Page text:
A popular new stop with Kingston school groups, this sanctuary was established by the executive chairman of the Guardsman Group, a security companyin Kingston. A visit to the site starts with a tractor ride through mango orchards and vegetable plots, then a visit to the animal collection, with exotic birds and a petting zoo. Food lovers will be interested in the sanctuary for another reason: local dishes are served for lunch and dinner in the restaurant. Curried goat, barbecue or jerked chicken, oxtail and other local dishes are available for US $8-10. You can even fish for red tilapia and have the restaurant clean and bag your catch .


    56 Hope Road, Kingston
    Hours: 9 am-5 pm, Monday, Tuesday, Thursday and Friday;
    12:30-5 pm, Wednesday and Saturday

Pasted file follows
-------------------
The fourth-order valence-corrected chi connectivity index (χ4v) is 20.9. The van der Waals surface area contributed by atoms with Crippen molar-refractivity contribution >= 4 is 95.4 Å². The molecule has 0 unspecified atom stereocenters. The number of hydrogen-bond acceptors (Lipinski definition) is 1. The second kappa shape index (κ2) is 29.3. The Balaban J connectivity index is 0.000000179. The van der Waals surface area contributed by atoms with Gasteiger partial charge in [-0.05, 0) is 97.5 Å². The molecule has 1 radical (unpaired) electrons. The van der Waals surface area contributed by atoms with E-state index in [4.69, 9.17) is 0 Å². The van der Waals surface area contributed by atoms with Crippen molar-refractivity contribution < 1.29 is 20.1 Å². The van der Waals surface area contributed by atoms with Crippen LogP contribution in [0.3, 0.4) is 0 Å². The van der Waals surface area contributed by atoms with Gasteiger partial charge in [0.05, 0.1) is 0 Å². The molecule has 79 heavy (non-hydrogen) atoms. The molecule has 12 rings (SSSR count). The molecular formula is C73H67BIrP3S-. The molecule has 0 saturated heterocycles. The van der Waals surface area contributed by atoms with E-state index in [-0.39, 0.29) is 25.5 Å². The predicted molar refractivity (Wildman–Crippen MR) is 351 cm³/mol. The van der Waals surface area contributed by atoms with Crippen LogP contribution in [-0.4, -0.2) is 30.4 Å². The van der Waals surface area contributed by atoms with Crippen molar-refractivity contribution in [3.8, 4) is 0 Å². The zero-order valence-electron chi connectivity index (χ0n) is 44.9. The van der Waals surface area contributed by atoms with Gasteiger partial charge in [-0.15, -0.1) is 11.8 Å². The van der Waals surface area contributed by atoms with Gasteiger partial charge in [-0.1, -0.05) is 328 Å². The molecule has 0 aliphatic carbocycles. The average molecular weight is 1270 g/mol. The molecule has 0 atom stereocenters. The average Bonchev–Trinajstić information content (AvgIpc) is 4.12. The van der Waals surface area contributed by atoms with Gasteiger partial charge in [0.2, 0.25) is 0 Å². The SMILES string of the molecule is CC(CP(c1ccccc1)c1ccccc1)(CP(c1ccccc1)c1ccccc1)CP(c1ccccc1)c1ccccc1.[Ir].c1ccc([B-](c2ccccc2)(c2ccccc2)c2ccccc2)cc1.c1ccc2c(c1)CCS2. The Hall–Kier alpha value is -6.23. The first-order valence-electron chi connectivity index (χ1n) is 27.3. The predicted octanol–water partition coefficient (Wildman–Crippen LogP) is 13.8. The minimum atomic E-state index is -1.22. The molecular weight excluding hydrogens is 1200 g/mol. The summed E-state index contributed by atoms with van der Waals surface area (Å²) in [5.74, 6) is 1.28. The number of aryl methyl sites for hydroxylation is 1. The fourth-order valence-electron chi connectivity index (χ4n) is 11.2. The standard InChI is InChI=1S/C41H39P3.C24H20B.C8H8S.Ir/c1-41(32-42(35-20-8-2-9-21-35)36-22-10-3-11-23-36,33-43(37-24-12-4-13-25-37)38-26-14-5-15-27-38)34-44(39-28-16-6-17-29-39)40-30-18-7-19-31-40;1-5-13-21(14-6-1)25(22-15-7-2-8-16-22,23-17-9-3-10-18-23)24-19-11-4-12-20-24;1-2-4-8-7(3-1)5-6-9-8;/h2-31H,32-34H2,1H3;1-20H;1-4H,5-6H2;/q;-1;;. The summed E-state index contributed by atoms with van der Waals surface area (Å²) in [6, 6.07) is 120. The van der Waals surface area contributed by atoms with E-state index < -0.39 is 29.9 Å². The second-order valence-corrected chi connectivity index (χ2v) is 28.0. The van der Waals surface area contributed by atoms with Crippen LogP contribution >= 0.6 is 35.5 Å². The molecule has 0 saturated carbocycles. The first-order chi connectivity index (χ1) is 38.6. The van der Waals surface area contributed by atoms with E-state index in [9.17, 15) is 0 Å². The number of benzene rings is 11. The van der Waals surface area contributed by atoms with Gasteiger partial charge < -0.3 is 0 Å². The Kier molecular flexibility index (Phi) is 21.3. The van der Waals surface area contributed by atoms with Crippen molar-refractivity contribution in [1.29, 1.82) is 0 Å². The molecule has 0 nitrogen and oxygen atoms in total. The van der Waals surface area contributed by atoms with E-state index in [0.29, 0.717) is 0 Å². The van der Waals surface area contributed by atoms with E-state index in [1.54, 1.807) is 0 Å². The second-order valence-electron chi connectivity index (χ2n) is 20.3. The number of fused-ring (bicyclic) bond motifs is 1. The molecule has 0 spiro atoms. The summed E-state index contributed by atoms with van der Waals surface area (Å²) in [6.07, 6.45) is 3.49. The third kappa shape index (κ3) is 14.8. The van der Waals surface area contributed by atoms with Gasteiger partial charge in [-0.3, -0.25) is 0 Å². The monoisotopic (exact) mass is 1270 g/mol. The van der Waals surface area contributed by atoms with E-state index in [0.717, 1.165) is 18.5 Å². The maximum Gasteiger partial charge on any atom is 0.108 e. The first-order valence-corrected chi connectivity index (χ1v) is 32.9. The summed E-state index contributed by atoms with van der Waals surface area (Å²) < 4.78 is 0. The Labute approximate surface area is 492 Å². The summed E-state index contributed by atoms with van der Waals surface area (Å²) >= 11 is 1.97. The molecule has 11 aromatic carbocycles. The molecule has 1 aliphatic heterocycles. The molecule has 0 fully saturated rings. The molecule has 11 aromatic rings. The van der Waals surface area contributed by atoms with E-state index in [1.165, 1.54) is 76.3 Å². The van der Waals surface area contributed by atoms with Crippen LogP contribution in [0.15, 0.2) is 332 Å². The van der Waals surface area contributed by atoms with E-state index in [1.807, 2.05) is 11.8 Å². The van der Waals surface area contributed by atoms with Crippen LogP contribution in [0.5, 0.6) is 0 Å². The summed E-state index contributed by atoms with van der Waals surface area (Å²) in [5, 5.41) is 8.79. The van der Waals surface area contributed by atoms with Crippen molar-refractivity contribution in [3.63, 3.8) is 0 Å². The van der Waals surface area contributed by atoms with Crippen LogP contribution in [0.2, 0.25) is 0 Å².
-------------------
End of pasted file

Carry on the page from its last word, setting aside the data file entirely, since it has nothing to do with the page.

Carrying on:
Admission charged

    Marley fans shouldn’t miss this shrine to the legendary reggae superstar, housed in what was his home. A visit here includes a tour and a movie about Marley’s life. The museum is a must for Marley fans, although others may want to skip it.

    12 East Street
    Hours: Monday through Thursday, 9-4:30

    This natural history museum and library covers the island’s rich history from its days as a home for the Arawak Indians to modern times.

    Great House

    26 Hope Road, New Kingston
    Hours: 9 am-5 pm, Tuesday through Saturday
    Admission charged

    This restored great house is in the heart of New Kingston, near the Terra Nova Hotel. The home was built in 1889 for L10,000 by a Venezuelan gold millionaire, whose familylived here until the 1920s.

    Today, the historic structure is filled with antiques and antique reproductions from the 1880s (done by Things Jamaican). Tours, given every 15 minutes, include a look at the master bedroom, the sewing room, with an illegal gambling room upstairs (the stairs are hidden in the ceiling), a sunny ballroom with relief ceiling, original chandelier and an English piano.